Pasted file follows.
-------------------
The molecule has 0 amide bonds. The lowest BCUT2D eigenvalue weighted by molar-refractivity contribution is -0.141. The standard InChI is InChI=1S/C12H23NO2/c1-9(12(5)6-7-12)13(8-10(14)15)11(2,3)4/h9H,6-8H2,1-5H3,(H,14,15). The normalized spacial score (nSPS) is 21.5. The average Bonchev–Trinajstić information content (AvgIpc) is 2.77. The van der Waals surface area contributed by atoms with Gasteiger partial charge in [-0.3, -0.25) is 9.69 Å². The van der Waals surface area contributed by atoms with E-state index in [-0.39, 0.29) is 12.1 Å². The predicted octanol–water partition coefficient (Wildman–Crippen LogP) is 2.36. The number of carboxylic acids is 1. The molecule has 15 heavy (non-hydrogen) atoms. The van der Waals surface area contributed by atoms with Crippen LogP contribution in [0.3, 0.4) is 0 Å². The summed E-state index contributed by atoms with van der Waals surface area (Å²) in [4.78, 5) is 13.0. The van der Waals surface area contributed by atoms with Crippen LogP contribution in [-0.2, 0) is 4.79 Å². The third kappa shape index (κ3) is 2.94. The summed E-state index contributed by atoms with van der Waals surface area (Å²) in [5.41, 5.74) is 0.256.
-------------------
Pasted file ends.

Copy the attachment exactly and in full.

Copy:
The molecule has 0 amide bonds. The lowest BCUT2D eigenvalue weighted by molar-refractivity contribution is -0.141. The standard InChI is InChI=1S/C12H23NO2/c1-9(12(5)6-7-12)13(8-10(14)15)11(2,3)4/h9H,6-8H2,1-5H3,(H,14,15). The normalized spacial score (nSPS) is 21.5. The average Bonchev–Trinajstić information content (AvgIpc) is 2.77. The van der Waals surface area contributed by atoms with Gasteiger partial charge in [-0.3, -0.25) is 9.69 Å². The van der Waals surface area contributed by atoms with E-state index in [-0.39, 0.29) is 12.1 Å². The predicted octanol–water partition coefficient (Wildman–Crippen LogP) is 2.36. The number of carboxylic acids is 1. The molecule has 15 heavy (non-hydrogen) atoms. The van der Waals surface area contributed by atoms with Crippen LogP contribution in [0.3, 0.4) is 0 Å². The summed E-state index contributed by atoms with van der Waals surface area (Å²) in [4.78, 5) is 13.0. The van der Waals surface area contributed by atoms with Crippen LogP contribution in [-0.2, 0) is 4.79 Å². The third kappa shape index (κ3) is 2.94. The summed E-state index contributed by atoms with van der Waals surface area (Å²) in [5.41, 5.74) is 0.256.